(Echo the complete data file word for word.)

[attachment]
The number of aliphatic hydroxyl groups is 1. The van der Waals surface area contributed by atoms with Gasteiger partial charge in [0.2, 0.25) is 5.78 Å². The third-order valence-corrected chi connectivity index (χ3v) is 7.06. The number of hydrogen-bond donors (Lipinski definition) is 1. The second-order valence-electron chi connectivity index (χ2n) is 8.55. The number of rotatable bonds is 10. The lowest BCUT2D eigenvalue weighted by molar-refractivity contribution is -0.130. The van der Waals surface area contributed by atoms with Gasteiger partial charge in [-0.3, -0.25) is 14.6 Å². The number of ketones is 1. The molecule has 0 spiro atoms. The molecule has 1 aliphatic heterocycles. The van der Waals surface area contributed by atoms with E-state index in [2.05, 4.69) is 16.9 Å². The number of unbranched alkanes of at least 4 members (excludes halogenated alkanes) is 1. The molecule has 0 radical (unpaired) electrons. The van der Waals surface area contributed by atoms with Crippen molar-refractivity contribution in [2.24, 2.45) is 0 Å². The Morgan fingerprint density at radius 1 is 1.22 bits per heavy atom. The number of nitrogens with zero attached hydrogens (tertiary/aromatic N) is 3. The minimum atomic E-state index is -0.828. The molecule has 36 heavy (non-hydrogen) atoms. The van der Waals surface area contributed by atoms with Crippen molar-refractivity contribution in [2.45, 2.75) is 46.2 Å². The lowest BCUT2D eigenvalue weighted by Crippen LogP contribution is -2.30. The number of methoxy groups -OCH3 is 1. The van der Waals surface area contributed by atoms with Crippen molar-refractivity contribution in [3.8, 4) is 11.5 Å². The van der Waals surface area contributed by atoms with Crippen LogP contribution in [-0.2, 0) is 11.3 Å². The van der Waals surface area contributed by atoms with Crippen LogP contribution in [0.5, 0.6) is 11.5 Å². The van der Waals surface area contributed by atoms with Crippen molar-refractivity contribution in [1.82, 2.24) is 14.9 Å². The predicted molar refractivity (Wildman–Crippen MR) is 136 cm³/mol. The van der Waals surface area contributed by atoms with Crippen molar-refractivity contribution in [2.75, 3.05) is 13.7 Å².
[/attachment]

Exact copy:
The number of aliphatic hydroxyl groups is 1. The van der Waals surface area contributed by atoms with Gasteiger partial charge in [0.2, 0.25) is 5.78 Å². The third-order valence-corrected chi connectivity index (χ3v) is 7.06. The number of hydrogen-bond donors (Lipinski definition) is 1. The second-order valence-electron chi connectivity index (χ2n) is 8.55. The number of rotatable bonds is 10. The lowest BCUT2D eigenvalue weighted by molar-refractivity contribution is -0.130. The van der Waals surface area contributed by atoms with Gasteiger partial charge in [-0.3, -0.25) is 14.6 Å². The number of ketones is 1. The molecule has 0 spiro atoms. The molecule has 1 aliphatic heterocycles. The van der Waals surface area contributed by atoms with E-state index in [2.05, 4.69) is 16.9 Å². The number of unbranched alkanes of at least 4 members (excludes halogenated alkanes) is 1. The molecule has 0 radical (unpaired) electrons. The van der Waals surface area contributed by atoms with Crippen molar-refractivity contribution in [2.24, 2.45) is 0 Å². The Morgan fingerprint density at radius 1 is 1.22 bits per heavy atom. The number of nitrogens with zero attached hydrogens (tertiary/aromatic N) is 3. The minimum atomic E-state index is -0.828. The molecule has 36 heavy (non-hydrogen) atoms. The van der Waals surface area contributed by atoms with Crippen molar-refractivity contribution in [2.45, 2.75) is 46.2 Å². The lowest BCUT2D eigenvalue weighted by Crippen LogP contribution is -2.30. The number of methoxy groups -OCH3 is 1. The van der Waals surface area contributed by atoms with Crippen molar-refractivity contribution in [3.8, 4) is 11.5 Å². The van der Waals surface area contributed by atoms with Crippen LogP contribution in [-0.2, 0) is 11.3 Å². The van der Waals surface area contributed by atoms with Crippen LogP contribution in [0.5, 0.6) is 11.5 Å². The van der Waals surface area contributed by atoms with Crippen molar-refractivity contribution in [1.82, 2.24) is 14.9 Å². The predicted molar refractivity (Wildman–Crippen MR) is 136 cm³/mol. The van der Waals surface area contributed by atoms with Crippen molar-refractivity contribution in [2.75, 3.05) is 13.7 Å².